The first part of the book tells about some case studies with seemingly remarkable results. I'm always a little sceptical of these, not in that I don't believe they happen but in that I wonder how much of the recovery is psychological. But I keep an open mind until I try something like this for myself. There is a lot of anecdote followed by a reminder that this is a beginning book to teach how to deal with relatively easy conditions.

Instructive photographs and diagrams are very clear and detailed instructions about exactly how to practice the method couldn't be easier. Some methodology will be familiar to those who have practiced any form of Yoga or martial arts, such as breathing techniques and philosophy of the body's channels.

The sections that explain the flows may not be as familiar. It's worth reading these and maybe reading them again, tempting as it is to jump to the instructions for treating specific ailments. A symptom encyclopedia covering much of the second half of the book makes for easy reference and is alphabetical from allergies and anger to well-being.

I don't suffer from any chronic health conditions so I haven't been able to really test the ideas here, but next time I have a cold or hiccups or anything covered in the symptoms provided I will definitely be trying it! Testing out some of the holds, I could swear I did feel something. I keep an open mind. Either way, the book is well-presented and clear so it deserves a high rating.
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The Art of Hun Shun is a interesting and enlightening book. It is well written and easy to understand. Have a open mind when reading this book.
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I was so excited to see a brand new book on the energy work I learned years ago called Jin Shin Jyutsu®. Since then, the Jin Shin Institute has updated to use the English word "art" in the name rather than "jyutsu" which is usually confused with "jitsu" and martial arts. Now western practitioners are allowed to say "Jin Shin" or "the art of Jin Shin". I love my original texts -- spiral bound books with Mary Burmeister's drawings and my own notes filling every space. I would have loved an additional text like this one by Alexis Brink back then.
Brink includes the history of Jin Shin as founded by Jiro Murai. It follows the motivation he had in finding a cure for his ailing body. He then taught two students, Dr. Haruki Kato and Mary Burmeister. Kato continued the teachings in the far east while Burmeister took this new art to the western world. It's from there that Americans had become familiar with it. One of Burmeister's students was Philomena Dooley and thus began New Jersey's branch of training in this art. Practitioners like myself have studied at Morristown Memorial Hospital.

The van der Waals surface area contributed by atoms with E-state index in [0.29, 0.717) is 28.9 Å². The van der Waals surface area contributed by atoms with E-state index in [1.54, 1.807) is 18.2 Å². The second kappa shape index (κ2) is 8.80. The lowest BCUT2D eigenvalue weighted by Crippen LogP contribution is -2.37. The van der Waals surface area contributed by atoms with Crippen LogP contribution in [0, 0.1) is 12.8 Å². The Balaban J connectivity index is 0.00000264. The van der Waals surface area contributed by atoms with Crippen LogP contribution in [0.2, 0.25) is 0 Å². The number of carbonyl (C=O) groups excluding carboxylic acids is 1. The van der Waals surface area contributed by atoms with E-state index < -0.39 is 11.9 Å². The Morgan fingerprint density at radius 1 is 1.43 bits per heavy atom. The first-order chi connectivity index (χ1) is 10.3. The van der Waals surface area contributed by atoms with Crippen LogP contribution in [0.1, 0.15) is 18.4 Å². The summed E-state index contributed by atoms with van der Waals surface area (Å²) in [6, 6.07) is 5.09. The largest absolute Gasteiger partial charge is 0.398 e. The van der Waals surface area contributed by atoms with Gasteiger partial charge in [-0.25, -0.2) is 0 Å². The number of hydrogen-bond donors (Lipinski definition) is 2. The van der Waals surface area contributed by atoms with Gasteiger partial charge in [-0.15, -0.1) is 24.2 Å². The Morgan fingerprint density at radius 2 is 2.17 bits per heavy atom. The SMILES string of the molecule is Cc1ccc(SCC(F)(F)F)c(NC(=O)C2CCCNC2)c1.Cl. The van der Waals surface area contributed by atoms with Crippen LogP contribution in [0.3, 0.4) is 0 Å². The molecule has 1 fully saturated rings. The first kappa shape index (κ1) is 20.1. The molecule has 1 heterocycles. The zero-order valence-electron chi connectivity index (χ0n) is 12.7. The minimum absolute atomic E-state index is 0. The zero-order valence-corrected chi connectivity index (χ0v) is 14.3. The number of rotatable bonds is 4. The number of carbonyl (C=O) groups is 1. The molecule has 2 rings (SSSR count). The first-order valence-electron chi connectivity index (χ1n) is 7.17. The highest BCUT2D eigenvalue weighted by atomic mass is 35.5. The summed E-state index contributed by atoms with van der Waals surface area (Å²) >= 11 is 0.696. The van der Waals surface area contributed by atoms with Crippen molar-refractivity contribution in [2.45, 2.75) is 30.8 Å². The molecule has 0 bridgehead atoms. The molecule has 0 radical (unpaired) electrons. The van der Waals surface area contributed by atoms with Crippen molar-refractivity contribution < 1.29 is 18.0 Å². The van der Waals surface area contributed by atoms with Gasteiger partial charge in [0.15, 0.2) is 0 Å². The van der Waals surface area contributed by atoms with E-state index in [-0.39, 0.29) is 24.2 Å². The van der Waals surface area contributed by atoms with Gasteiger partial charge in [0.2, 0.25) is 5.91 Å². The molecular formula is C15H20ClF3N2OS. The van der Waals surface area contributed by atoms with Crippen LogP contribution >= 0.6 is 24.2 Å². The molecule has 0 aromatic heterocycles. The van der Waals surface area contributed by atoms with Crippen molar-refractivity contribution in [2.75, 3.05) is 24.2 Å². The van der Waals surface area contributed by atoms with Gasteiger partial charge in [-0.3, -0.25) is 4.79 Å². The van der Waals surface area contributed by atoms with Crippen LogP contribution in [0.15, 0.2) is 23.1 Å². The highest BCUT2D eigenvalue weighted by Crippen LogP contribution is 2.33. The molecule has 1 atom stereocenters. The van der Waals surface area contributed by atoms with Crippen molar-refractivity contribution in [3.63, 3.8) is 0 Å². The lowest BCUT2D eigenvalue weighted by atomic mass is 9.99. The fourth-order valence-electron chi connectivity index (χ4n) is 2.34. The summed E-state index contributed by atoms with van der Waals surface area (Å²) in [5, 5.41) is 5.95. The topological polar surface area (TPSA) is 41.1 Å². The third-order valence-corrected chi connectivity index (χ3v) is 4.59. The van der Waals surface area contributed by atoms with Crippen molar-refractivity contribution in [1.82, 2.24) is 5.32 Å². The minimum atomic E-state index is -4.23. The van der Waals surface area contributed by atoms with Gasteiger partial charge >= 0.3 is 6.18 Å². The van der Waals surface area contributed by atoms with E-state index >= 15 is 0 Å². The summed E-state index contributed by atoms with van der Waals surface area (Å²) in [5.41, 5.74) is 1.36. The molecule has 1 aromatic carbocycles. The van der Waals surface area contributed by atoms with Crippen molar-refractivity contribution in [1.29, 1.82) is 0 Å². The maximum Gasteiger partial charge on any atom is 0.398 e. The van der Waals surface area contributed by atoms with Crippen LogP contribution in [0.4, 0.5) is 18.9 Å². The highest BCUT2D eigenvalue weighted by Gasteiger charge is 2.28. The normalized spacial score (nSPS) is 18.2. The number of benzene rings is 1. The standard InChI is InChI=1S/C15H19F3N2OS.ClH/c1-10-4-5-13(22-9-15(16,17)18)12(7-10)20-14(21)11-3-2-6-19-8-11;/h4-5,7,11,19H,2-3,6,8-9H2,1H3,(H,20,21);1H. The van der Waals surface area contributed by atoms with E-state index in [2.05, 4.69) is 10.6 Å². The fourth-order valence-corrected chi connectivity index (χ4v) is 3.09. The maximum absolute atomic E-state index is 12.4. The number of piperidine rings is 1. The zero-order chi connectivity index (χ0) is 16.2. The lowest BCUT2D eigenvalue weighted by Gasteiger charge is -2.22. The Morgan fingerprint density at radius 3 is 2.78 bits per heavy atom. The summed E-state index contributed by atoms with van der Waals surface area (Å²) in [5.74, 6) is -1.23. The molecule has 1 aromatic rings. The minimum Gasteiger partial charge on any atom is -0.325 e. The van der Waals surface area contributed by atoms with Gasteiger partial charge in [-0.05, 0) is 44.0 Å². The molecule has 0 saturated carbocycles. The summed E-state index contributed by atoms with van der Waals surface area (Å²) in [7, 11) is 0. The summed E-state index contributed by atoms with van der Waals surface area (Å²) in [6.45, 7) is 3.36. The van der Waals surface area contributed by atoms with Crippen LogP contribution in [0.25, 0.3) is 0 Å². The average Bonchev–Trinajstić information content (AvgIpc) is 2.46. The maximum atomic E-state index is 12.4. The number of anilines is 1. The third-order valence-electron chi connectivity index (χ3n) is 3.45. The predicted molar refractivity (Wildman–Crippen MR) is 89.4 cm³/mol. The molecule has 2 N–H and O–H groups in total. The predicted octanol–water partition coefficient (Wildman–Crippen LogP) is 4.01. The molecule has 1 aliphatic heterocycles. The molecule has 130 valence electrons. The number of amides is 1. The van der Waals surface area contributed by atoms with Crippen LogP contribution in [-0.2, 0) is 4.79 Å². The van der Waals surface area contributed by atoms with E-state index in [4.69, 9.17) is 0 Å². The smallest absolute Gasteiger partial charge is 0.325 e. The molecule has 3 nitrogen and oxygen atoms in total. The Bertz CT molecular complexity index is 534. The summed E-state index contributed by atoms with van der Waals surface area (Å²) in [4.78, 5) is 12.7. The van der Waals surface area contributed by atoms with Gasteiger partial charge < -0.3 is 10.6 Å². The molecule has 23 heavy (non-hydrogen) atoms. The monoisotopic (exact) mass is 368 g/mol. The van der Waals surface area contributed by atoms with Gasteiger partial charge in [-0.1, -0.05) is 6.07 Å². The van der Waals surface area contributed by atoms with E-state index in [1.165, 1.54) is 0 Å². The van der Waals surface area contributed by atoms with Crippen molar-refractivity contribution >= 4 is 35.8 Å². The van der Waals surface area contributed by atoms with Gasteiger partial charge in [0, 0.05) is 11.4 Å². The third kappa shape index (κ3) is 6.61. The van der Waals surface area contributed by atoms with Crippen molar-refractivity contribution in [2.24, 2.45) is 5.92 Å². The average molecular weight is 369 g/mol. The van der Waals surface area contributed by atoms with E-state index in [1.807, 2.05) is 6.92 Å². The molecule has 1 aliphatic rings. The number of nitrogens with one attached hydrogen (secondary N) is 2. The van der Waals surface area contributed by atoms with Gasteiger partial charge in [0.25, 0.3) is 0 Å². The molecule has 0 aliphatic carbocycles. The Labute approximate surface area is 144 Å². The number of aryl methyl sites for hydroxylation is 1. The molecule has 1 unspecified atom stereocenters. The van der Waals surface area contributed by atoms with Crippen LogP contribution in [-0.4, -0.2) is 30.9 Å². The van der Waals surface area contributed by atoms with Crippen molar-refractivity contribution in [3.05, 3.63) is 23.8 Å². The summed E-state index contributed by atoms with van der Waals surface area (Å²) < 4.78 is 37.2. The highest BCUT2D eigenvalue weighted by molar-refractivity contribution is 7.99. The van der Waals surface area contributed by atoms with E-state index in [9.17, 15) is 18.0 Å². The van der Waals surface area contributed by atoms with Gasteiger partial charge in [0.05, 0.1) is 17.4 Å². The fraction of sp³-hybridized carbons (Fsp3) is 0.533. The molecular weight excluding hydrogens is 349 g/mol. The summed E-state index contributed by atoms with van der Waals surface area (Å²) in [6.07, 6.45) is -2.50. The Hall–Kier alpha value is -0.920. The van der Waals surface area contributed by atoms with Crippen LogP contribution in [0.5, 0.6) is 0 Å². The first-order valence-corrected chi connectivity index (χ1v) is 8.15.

When it comes to Brink's passion, there's no doubt whatsoever that she believes in the miracles of Jin Shin. My only criticism of this book is that there are no cautions about seeing medical doctors to compliment the treatments. Brink even talks about clients who had given up their medications after a week or two of sessions. I love complimentary medicine as much as the next person, but I think it's a bit irresponsible to highlight people going cold turkey off their prescriptions. Some may have great success while others may be in life threatening danger.
There is plenty that's fantastic about Brink's book. She repeats that there's no wrong to do this art. There are instructions throughout the bulk of the book, but if you become a person who likes self-care in Jin Shin, you aren't going to cause yourself any harm if you place your right hand where the book says to place your left hand. The body is filled with all these safety energy locations (SELs) and missing one step or confusing it, won't be detrimental. Those SELs are explained perfectly in the book whereas my old spiral books have my handwriting in every spare margin.
The Art of Jin Shin also explains the importance of breathing with 36 divine breaths which Brink says should be a daily practice for everyone. If you've taken yoga, you've probably heard of pranayama, the yoga of breathing. In Jin Shin, they start every session or training with this conscious breathing exercise. Brink created this book more specifically to be used for self-care than to use to work on others although one could certainly could figure it out. The models in the photos are shown in the self-care variation. This brings me to another point that I appreciated about the book: diverse models of all ages and ethnicities. Again, Jin Shin is fantastic for self-care and it's how it was discovered in the first place.
Self-care using the fingers -- this is one of the easiest approaches to working with Jin Shin's energy centers and their meridian pathways. It was Mary Burmeister who is credited with contributing the emotional attitudes assigned to each finger and the hands. For example, stomach and spleen energies are in the thumb which also correlates to worry. Each finger has an emotional resonance and a pair of meridian pathways.
There are flows (placement of your hands on SELs in a sequence) and easy instructions. Some flows are more complicated than others. The SELs are numbered and named. The names are so lovely and can give someone a simplistic idea of why they would want to rest their hand on that particular spot. For example, SEL no. 11 is called "Unloading." It's located at the top of each shoulder where the neck begins to curve (upper trapezius). This, as you may know, is a common place where people are tense and knotted with signs of burdens -- things they need to "unload." If you're ever unsure, you can find one of the first three flows that would work well. They also have colorful names: the Main Source flow, the Supervisor flow, and the Mediator flow.